The real problem for the Tories comes on just those symbolic issues where Mr Cameron had tried to change the mood music. An obsession with the European Union and calls for a referendum on it have come to the fore. Reform to the House of Lords was firmly squashed, notwithstanding a seeming commitment to it in the party’s 2010 election manifesto. And now same-sex marriage (“equal marriage” to its supporters, “redefinition of marriage” to its opponents, “gay marriage” to the BBC). I must admit that this is an issue I struggle to get worked up about. But most of my friends are for it (though at least one is a passionate opponent), and it fits with my generally progressive outlook on life. Our understanding of what marriage is has changed over the years. But to many people in the country the reform is the last straw in a constant process of the undermining of traditional values. Such people feel that the political system tramples over them regardless, and their frustration makes them angry. They are in a minority, but not a voiceless one. They are particulalry well represented in the ranks of the Conservative Party, and many Tory MPs are taking up their cause.

This leaves three problems for Mr Cameron and his modernising allies. First is that it exposes divisions in his party, and that makes it look less credible as a governing party. Second it shows that whatever Mr Cameron may promise, even if it is in the election manifesto (same-sex marriage wasn’t in the main manifesto, it has to be said, but in separate party publications for the gay community), he cannot deliver on liberal, reforming policies that do not involve privatisation. Third is that there is a risk of defection from the traditional wing of his party in protest, reducing the party’s potential in the electoral ground war, and potentially helping UKIP, which is positioning itself as a vehicle for just such traditionalists. Under the country’s electoral system it is tough enough for the Tories to win outright. Surely it is now impossible?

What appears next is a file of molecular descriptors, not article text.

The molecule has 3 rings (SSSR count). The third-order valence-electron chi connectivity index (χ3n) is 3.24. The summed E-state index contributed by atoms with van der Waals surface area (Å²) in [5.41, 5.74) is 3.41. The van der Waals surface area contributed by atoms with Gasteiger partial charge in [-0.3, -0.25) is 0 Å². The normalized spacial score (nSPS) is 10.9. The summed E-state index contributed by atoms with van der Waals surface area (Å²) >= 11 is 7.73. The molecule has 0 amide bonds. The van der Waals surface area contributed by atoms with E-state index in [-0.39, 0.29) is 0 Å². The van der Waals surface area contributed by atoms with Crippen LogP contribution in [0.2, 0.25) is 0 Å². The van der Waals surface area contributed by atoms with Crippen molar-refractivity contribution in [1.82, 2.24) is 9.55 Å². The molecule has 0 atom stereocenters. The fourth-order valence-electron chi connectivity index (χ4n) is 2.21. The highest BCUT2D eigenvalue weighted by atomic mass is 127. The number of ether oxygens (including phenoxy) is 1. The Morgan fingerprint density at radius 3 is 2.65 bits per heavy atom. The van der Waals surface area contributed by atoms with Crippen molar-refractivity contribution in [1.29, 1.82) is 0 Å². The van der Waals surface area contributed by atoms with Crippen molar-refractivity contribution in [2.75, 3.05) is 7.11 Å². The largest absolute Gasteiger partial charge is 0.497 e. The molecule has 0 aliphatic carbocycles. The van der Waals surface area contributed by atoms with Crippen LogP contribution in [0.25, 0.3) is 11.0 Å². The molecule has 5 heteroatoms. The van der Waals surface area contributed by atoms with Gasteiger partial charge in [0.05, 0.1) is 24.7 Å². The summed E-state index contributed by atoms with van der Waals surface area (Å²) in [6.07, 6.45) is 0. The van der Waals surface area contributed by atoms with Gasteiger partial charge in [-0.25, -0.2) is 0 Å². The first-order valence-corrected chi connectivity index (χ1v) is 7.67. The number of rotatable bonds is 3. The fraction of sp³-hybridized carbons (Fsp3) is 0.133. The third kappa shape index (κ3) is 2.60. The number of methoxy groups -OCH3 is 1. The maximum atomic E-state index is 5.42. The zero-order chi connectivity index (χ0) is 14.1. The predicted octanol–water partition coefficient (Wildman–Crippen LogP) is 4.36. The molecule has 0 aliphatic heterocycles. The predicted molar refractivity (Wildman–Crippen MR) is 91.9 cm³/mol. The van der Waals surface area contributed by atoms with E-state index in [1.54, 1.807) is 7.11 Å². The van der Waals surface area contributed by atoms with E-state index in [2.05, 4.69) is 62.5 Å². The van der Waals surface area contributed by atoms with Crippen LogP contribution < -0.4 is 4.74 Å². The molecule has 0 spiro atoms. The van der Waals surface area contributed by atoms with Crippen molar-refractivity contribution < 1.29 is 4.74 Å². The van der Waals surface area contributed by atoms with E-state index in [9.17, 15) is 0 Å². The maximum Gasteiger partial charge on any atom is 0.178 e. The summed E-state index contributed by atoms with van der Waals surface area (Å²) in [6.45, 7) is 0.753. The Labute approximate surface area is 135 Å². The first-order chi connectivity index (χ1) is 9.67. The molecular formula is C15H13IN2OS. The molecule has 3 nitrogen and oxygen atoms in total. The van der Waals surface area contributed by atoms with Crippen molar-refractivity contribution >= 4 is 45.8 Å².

Of course Mr Blair faced major challenges from Labour traditionalists, but still forged a highly effective political machine that still looks in good shape, even after its heavy defeat in 2010. But Mr Cameron does not command anything like the same loyalty amongst party apparatchics, and above all MPs, that Mr Blair commanded at the equivalent stage in his government. Mr Cameron never attempted Mr Blair’s “Clause 4 moment”, of a deliberately engineered confrontation with his critics to show he was boss.

Is it all lost for Mr Cameron? Not quite. There is always the example of 1992. Then the Tories were able to demonise the Labour Party and its leader sufficiently to scare first the press, and then voters into voting for it in large numbers. Ed Miliband, like Neil Kinnock, Labour’s leader in 1992, does not cut a particularly prime ministerial figure. There may well be an opportunity to stoke fears about tax rises under Labour too. As the General Election approaches Mr Cameron could rally the dissidents. He can still call on rich donors and much of the press will still rally to their cause.

But the Conservatives are no longer the party of the establishment. Their hidden advantages, so strong in the 20th Century, are eroding away. The 2015 election looks like another stalemate.